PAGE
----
The wild days circa 1999 – a young film director at Tomioka’s Steenbeck editing table

The Wild Days of the late 1990’s

In 1997, Tomioka was approached by a young director whose graduation film for the Osaka University of Arts (Osaka Geidai) was too scandalous and no theater in the city wanted to show it. The director was Kazuyoshi Kumakiri and the film was Kichiku Dai Enkai (released as Kichiku in foreign markets).

After the successful premiere of his film at Planet Studyo, Kumakiri brought Tomioka in contact with a group of young directors working towards their degree at the Osaka University of Arts.

Tomioka had a 16mm Steenbeck editing table at his home. To freely work on such an editing table was a dream come true for the Osaka film students – and thus Tomioka’s apartment suddenly became the center of an emerging scene of young directors camping out at his house, working on the editing table and turning the apartment into a zone of endless wild parties.

Several directors who later achieved international acclaim emerged from those wild days, most notably Nobuhiro Yamashita (starting out here with Hazy Life, 1999) and Go Shibata (completing his first film NN 891102 (1999) here before shooting his international breakthrough Late Bloomer, 2005).

In 2005, Tomioka moved the Planet Studyo +1 theater to its current location in Osaka Nakazaki-cho.

Poster for Hazy Life by Nobuhiro Yamashita (1999)
Poster for Hazy Life by Nobuhiro Yamashita (1999)

CO2 EX Film Festival

Though the wild days of the late 1990’s are long gone, Tomioka is still very actively working with the young and upcoming filmmakers of Osaka. He features their work in an ambitious annual festival called CO2 (Cineaste Organization Osaka EX), held in larger theaters in Osaka, and he is also deeply involved in producing, funding and promoting new works by young directors.

Poster for the first Co2 EX film festival in 2005
Poster for the first Co2 EX film festival in 2005

Planet Film Document Archives Kobe

Yoshio Yasui has by now moved his film collection to Kobe. Known today under the name Planet Film Document Archives, the collection has grown into one of the biggest privately held film archives in Japan. Yasui and Tomioka jointly operate the archive; the Planet Studyo +1 theater often uses the archive’s vast collection of both Japanese and foreign movies as a film print source for the Planet Studyo theater’s shows.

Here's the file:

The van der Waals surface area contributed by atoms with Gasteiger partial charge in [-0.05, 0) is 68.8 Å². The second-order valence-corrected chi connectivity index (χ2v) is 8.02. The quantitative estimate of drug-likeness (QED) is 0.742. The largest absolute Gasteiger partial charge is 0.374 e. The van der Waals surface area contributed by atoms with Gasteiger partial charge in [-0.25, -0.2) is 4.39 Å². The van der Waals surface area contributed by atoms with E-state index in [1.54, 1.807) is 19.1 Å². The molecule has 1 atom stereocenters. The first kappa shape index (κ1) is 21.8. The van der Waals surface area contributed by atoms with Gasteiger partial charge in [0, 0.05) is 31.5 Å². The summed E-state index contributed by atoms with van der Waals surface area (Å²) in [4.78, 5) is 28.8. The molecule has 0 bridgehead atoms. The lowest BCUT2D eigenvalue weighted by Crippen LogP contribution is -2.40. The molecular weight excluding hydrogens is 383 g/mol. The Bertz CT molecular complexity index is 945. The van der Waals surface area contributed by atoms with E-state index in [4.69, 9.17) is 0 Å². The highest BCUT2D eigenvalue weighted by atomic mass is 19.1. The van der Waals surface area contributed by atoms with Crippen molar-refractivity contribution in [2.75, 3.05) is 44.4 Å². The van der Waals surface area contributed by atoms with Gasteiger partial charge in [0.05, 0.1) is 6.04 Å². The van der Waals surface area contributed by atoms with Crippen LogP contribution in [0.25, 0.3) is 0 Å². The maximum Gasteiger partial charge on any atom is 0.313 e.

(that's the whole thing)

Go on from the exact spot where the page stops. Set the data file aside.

At the same time, traveling international film guests are always welcome to screen their films at Planet and to discuss them with the audience.

Though the theater itself is small and its seating capacity very limited, it serves as a unique entry point to the wider Japanese independent film and cinema network – both for upcoming Japanese directors and for foreigners trying to screen their work in Japan.

Still from Go Shibata's first film NN891102 (1999)
Still from Go Shibata’s first film NN891102 (1999)


Planet Studyo +1
2 chome 3-12, Nakazakicho
Tel: 06 6377 0023
Website: (in Japanese, rarely updated)

Publicity for the shows is still mainly done via printed paper flyers available at the theater, the Taiyo no To café and various other locations in Nakazakicho.

Discussion with international film guests. Kunihiko Tomioka is sitting to the right
Discussion with international film guests. Kunihiko Tomioka is sitting to the right

Getting there

Subway Tanimachi Line to Nakazakicho Station, take Exit 2, make a sharp turn to the right. Planet Studyo+1 theater is about a 3 minute walk, on the right side of the street.

Website CO2 EX film festival: (in Japanese)

Planet Studyo +1 theater on Google maps

Only the Taiyo no To café (太陽ノ塔) is marked on the google map. It is in the same building as the Planet Studyo +1 theater.

Planet Studyo building, the theater is on the second floor
Planet Studyo building, the theater is on the second floor